Rotary Club gets back in the groove with Kindred Hospice
Published 10:24 am Wednesday, March 24, 2021
After a hiatus of one year, Bainbridge Rotary is back in regular weekly meetings, held each Tuesday at noon at the Bainbridge Country Club.
This week the program was presented by three associates from Kindred Hospice, an organization based in Bainbridge that serves 13 counties of Georgia.
First to speak was Bonnie Warren, a lively lady who described her job as the manager of volunteer services, wherein she recruits and trains new volunteers. She visits new patients and determines their needs and personalities before she connects them with the “right” volunteer.
She is also known as the Whamo Lady based on her visits to nursing homes before COVID-19, where she taught the residents how to do the Whamo dance when they won a card game. She demonstrated the dance to the amusement of Rotarians.
During the past year when indoor visits were limited she has been visiting residents by waving little signs outside their windows. She explained that everyone needs to know they are loved and it is her aim in life to spread joy. She invites anyone interested in becoming a volunteer to contact her at Kindred.
Next speaker was Nichole Thomas, the care consultant. She described the process of how referrals can be made, by physician, health care workers or thru a family member.
She stressed the fact that not all people who are referred to Hospice are scheduled to die within a certain time. “We actually have people who graduate from Hospice,” she explained. The normal course is for a person who has been diagnosed and designated as having six months to live can be referred to hospice. But a family member may call for assistance, at which point Hospice evaluates and determines the patient’s needs. “We will meet you wherever you need us,” she added, “and develop a case plan of care.”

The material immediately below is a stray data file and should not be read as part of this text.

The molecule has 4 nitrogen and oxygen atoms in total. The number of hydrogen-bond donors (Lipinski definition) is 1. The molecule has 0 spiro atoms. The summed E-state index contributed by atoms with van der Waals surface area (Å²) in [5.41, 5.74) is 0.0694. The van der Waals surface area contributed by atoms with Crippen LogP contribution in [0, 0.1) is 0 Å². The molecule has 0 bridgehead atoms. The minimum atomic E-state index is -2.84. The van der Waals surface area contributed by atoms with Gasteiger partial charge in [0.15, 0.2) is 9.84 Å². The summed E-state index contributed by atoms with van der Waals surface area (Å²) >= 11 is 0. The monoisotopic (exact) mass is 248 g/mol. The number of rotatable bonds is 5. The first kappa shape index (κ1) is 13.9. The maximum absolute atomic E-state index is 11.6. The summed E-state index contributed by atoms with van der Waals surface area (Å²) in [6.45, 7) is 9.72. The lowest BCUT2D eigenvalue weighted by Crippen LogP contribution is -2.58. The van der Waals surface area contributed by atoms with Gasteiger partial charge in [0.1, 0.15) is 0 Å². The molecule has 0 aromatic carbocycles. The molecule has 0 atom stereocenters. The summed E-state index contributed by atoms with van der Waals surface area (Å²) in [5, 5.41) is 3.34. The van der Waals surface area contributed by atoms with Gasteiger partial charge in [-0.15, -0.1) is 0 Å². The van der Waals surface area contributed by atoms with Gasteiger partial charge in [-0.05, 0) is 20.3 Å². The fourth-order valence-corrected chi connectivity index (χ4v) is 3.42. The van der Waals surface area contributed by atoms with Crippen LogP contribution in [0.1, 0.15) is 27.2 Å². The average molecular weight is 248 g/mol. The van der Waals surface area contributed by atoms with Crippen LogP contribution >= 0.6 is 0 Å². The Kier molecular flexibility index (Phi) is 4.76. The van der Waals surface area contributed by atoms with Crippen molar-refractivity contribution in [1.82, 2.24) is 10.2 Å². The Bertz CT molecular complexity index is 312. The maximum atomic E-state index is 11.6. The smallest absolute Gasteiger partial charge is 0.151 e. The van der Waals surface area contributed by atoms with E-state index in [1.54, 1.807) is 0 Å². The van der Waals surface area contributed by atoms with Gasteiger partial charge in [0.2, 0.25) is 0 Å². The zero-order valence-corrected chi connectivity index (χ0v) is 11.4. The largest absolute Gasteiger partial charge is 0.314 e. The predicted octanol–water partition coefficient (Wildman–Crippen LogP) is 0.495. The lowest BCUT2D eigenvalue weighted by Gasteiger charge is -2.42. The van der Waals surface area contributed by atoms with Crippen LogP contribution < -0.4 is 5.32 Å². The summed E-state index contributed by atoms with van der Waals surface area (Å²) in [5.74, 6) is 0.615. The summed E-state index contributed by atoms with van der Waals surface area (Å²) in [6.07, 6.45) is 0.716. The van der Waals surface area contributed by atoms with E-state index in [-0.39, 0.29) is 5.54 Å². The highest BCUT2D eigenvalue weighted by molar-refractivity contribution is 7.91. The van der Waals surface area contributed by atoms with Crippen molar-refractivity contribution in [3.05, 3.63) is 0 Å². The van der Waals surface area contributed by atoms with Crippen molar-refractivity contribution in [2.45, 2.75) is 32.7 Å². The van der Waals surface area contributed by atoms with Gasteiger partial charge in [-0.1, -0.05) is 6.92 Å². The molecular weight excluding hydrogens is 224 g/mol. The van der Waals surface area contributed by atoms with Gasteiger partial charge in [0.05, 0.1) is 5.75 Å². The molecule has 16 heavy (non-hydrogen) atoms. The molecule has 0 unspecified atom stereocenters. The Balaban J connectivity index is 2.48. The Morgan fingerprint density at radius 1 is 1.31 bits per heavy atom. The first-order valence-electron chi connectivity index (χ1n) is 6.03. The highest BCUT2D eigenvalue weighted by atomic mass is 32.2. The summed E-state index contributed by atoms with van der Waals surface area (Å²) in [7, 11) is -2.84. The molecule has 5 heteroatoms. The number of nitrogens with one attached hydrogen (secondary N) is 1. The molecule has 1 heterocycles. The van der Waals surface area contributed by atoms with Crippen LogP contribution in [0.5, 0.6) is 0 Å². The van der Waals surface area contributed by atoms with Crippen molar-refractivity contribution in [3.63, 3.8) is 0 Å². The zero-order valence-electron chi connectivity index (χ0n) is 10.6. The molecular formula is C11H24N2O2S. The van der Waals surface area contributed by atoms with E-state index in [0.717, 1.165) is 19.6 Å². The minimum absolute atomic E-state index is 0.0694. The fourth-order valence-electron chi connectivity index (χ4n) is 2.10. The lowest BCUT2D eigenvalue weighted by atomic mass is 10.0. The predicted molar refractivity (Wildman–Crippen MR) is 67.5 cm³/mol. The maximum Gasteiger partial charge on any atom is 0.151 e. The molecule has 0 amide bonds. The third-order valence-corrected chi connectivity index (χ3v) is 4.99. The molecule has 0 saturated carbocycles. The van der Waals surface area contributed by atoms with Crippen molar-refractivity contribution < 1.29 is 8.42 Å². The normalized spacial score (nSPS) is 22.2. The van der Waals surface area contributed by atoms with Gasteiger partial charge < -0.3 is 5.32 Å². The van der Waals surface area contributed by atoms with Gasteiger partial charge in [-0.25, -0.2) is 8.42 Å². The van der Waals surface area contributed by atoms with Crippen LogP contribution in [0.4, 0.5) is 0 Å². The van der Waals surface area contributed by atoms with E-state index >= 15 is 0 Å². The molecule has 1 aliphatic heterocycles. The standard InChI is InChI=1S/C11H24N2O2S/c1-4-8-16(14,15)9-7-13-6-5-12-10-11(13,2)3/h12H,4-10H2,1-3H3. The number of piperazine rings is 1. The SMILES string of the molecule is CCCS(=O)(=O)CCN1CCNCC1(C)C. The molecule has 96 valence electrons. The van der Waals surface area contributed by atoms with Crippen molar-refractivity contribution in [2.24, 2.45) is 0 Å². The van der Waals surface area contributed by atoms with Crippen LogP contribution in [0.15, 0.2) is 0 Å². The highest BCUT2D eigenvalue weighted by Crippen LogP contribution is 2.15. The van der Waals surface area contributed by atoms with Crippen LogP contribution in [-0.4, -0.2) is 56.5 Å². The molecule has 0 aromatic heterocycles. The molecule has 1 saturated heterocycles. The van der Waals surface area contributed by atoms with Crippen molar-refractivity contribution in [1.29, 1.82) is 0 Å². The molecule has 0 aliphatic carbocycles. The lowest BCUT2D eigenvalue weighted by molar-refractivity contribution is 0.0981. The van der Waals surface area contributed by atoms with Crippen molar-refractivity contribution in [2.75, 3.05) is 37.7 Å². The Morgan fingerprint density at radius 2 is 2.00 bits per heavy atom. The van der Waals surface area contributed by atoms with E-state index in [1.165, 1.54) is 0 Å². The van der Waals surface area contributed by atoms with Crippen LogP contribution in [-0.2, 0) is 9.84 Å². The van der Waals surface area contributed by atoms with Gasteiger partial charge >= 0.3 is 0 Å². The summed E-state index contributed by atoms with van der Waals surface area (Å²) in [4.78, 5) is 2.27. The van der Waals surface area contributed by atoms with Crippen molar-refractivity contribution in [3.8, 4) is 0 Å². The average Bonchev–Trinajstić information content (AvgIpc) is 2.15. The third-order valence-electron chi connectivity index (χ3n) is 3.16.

Regina Jones, RN, is the nurse who makes the initial assessment of a newcomer. She goes to the person’s home or place of residence and reviews all medicines and procedures. “Pain management is a big issue with most people. We handle that and sometimes people get better and are discharged.”
She described the biggest job now with the advent of COVID-19 as being a second pair of eyes. “People do not have to be home bound in order to be on hospice,” she explained.
“As a team it is our job to meet the patient needs until the very end – be it discharge or their passing on.”
All three speakers noted that their costs are covered by Medicare.